Antenatal corticosteriods decrease forced vital capacity in infants born fullterm

Anuja Bandyopadhyay, James E. Slaven, Cindy Evrard, Christina Tiller, David M. Haas, Robert S. Tepper

Research output: Contribution to journalArticle


Antenatal corticosteroids (ACS) administration to pregnant women for threatened preterm labor is standard obstetric care to reduce neonatal respiratory distress syndrome and the associated respiratory morbidity. While ACS stimulates surfactant production in the fetal lung, the effects of ACS upon the subsequent growth and development of the lung are unclear. Follow-up studies outside of the neonatal period have been primarily limited to spirometry, and most subjects evaluated were born prematurely. To our knowledge, no study has assessed both airway and parenchymal function in infants or adults following ACS exposure. We hypothesized that ACS impairs lung growth and performed infant pulmonary function testing, which included spirometry, alveolar volume (VA) and lung diffusion (DL). As a pilot study, we limited our assessment to infants whose mothers received ACS for threatened preterm labor, but then proceeded to full term delivery. This approach evaluated a more homogenous population and eliminated the confounding effects of preterm birth. We evaluated 36 full-term infants between 4 to 12 months of age; 17 infants had ACS exposure and 19 infants had no ACS exposure. Infants exposed to ACS had a significantly lower forced vital capacity compared with non-ACS exposed infants (250 vs 313 mL; P =.0075). FEV0.5 tended to be lower for the ACS exposed group (205 vs 237 mL; P =.075). VA and DL did not differ between the two groups. These findings suggest that ACS may impair subsequent growth of the lung parenchyma.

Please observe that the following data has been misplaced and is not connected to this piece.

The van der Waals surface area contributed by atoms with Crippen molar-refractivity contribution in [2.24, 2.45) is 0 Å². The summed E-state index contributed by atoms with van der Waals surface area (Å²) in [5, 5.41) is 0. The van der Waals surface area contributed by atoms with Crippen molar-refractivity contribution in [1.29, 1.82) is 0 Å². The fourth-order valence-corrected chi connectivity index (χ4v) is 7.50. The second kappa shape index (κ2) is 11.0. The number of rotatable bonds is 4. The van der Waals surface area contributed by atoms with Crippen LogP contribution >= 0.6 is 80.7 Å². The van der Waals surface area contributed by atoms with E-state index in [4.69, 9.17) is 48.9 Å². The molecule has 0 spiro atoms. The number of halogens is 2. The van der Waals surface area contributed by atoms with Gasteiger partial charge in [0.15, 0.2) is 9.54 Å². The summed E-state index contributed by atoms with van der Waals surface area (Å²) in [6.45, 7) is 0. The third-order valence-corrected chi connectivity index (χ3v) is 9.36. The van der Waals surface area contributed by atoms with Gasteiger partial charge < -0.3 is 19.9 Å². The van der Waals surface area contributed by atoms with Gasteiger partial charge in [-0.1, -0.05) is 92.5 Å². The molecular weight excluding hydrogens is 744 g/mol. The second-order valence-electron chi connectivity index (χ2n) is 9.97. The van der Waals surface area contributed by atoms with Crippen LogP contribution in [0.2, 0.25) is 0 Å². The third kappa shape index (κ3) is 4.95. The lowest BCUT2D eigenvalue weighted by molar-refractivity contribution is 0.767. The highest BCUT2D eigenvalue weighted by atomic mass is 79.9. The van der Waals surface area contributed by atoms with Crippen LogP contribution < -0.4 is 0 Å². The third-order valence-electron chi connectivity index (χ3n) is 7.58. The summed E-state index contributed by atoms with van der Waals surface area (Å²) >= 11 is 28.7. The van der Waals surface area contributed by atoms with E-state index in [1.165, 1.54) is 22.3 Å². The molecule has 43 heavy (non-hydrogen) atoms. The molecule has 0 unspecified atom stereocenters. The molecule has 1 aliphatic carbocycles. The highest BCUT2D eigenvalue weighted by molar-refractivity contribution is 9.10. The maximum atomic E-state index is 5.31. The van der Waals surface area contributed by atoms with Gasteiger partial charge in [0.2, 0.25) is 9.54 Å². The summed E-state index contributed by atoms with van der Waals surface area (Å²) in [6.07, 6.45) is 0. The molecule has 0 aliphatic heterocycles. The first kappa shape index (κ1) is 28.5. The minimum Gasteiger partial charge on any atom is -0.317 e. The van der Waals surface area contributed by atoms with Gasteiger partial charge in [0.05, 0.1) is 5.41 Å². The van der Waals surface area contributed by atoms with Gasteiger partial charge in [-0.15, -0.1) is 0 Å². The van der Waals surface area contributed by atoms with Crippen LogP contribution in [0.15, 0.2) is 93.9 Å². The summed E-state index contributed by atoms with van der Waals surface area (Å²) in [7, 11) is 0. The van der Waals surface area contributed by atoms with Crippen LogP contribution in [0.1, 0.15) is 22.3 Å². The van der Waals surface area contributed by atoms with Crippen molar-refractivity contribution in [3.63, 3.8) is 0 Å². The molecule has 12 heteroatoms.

Original languageEnglish (US)
JournalPediatric pulmonology
StateAccepted/In press - 2020


  • lung diffusion
  • lung growth
  • lung volume
  • pulmonary function
  • spirometry

ASJC Scopus subject areas

  • Pediatrics, Perinatology, and Child Health
  • Pulmonary and Respiratory Medicine

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